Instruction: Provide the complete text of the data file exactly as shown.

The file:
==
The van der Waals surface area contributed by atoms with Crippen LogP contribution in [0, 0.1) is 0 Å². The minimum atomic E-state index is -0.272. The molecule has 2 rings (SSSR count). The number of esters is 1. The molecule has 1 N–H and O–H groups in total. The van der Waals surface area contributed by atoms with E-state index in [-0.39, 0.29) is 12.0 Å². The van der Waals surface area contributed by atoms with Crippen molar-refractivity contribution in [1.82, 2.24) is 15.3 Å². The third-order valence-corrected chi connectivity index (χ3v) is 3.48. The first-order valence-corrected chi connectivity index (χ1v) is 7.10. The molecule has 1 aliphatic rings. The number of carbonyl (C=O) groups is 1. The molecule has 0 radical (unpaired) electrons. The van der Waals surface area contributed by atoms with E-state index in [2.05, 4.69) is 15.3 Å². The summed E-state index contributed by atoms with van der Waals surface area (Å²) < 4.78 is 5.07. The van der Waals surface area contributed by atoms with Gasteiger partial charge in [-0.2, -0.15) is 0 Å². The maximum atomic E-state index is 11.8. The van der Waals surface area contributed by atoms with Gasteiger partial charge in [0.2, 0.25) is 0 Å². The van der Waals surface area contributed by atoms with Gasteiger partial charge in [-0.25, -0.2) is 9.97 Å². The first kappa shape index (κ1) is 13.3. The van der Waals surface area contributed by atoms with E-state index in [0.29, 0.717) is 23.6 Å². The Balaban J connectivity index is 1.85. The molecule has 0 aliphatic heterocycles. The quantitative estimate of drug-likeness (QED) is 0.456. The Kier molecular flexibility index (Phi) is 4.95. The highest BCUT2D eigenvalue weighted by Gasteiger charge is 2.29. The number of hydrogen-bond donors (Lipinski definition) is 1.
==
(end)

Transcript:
The van der Waals surface area contributed by atoms with Crippen LogP contribution in [0, 0.1) is 0 Å². The minimum atomic E-state index is -0.272. The molecule has 2 rings (SSSR count). The number of esters is 1. The molecule has 1 N–H and O–H groups in total. The van der Waals surface area contributed by atoms with E-state index in [-0.39, 0.29) is 12.0 Å². The van der Waals surface area contributed by atoms with Crippen molar-refractivity contribution in [1.82, 2.24) is 15.3 Å². The third-order valence-corrected chi connectivity index (χ3v) is 3.48. The first-order valence-corrected chi connectivity index (χ1v) is 7.10. The molecule has 1 aliphatic rings. The number of carbonyl (C=O) groups is 1. The molecule has 0 radical (unpaired) electrons. The van der Waals surface area contributed by atoms with E-state index in [2.05, 4.69) is 15.3 Å². The summed E-state index contributed by atoms with van der Waals surface area (Å²) < 4.78 is 5.07. The van der Waals surface area contributed by atoms with Gasteiger partial charge in [-0.2, -0.15) is 0 Å². The maximum atomic E-state index is 11.8. The van der Waals surface area contributed by atoms with Gasteiger partial charge in [0.2, 0.25) is 0 Å². The van der Waals surface area contributed by atoms with Gasteiger partial charge in [-0.25, -0.2) is 9.97 Å². The first kappa shape index (κ1) is 13.3. The van der Waals surface area contributed by atoms with E-state index in [0.29, 0.717) is 23.6 Å². The Balaban J connectivity index is 1.85. The molecule has 0 aliphatic heterocycles. The quantitative estimate of drug-likeness (QED) is 0.456. The Kier molecular flexibility index (Phi) is 4.95. The highest BCUT2D eigenvalue weighted by Gasteiger charge is 2.29. The number of hydrogen-bond donors (Lipinski definition) is 1.